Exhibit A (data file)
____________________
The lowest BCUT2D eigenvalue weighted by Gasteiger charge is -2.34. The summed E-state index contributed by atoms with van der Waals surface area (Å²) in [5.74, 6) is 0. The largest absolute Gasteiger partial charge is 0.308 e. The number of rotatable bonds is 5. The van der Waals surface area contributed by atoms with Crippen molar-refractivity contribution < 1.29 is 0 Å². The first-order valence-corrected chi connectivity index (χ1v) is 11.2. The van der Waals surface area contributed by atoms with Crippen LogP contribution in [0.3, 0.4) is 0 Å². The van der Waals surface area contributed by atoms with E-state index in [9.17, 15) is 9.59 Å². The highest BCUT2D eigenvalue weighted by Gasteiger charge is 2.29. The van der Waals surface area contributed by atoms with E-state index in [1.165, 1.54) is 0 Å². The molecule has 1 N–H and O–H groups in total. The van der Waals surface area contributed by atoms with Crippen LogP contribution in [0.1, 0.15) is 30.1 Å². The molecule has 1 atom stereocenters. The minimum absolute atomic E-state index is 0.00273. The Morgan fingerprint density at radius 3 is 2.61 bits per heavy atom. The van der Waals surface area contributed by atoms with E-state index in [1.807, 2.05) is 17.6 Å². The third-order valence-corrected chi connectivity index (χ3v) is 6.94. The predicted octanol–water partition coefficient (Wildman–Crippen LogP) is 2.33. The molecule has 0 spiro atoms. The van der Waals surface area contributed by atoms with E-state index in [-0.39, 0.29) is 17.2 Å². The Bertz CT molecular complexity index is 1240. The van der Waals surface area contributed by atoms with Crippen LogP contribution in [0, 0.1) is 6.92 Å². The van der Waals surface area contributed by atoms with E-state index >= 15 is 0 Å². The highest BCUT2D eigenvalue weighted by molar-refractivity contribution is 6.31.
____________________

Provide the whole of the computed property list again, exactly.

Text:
The lowest BCUT2D eigenvalue weighted by Gasteiger charge is -2.34. The summed E-state index contributed by atoms with van der Waals surface area (Å²) in [5.74, 6) is 0. The largest absolute Gasteiger partial charge is 0.308 e. The number of rotatable bonds is 5. The van der Waals surface area contributed by atoms with Crippen molar-refractivity contribution < 1.29 is 0 Å². The first-order valence-corrected chi connectivity index (χ1v) is 11.2. The van der Waals surface area contributed by atoms with Crippen LogP contribution in [0.3, 0.4) is 0 Å². The van der Waals surface area contributed by atoms with E-state index in [9.17, 15) is 9.59 Å². The highest BCUT2D eigenvalue weighted by Gasteiger charge is 2.29. The van der Waals surface area contributed by atoms with E-state index in [1.165, 1.54) is 0 Å². The molecule has 1 N–H and O–H groups in total. The van der Waals surface area contributed by atoms with Crippen LogP contribution in [0.1, 0.15) is 30.1 Å². The molecule has 1 atom stereocenters. The minimum absolute atomic E-state index is 0.00273. The Morgan fingerprint density at radius 3 is 2.61 bits per heavy atom. The van der Waals surface area contributed by atoms with E-state index in [1.807, 2.05) is 17.6 Å². The third-order valence-corrected chi connectivity index (χ3v) is 6.94. The predicted octanol–water partition coefficient (Wildman–Crippen LogP) is 2.33. The molecule has 0 spiro atoms. The van der Waals surface area contributed by atoms with E-state index in [-0.39, 0.29) is 17.2 Å². The Bertz CT molecular complexity index is 1240. The van der Waals surface area contributed by atoms with Crippen LogP contribution in [0, 0.1) is 6.92 Å². The van der Waals surface area contributed by atoms with E-state index >= 15 is 0 Å². The highest BCUT2D eigenvalue weighted by molar-refractivity contribution is 6.31.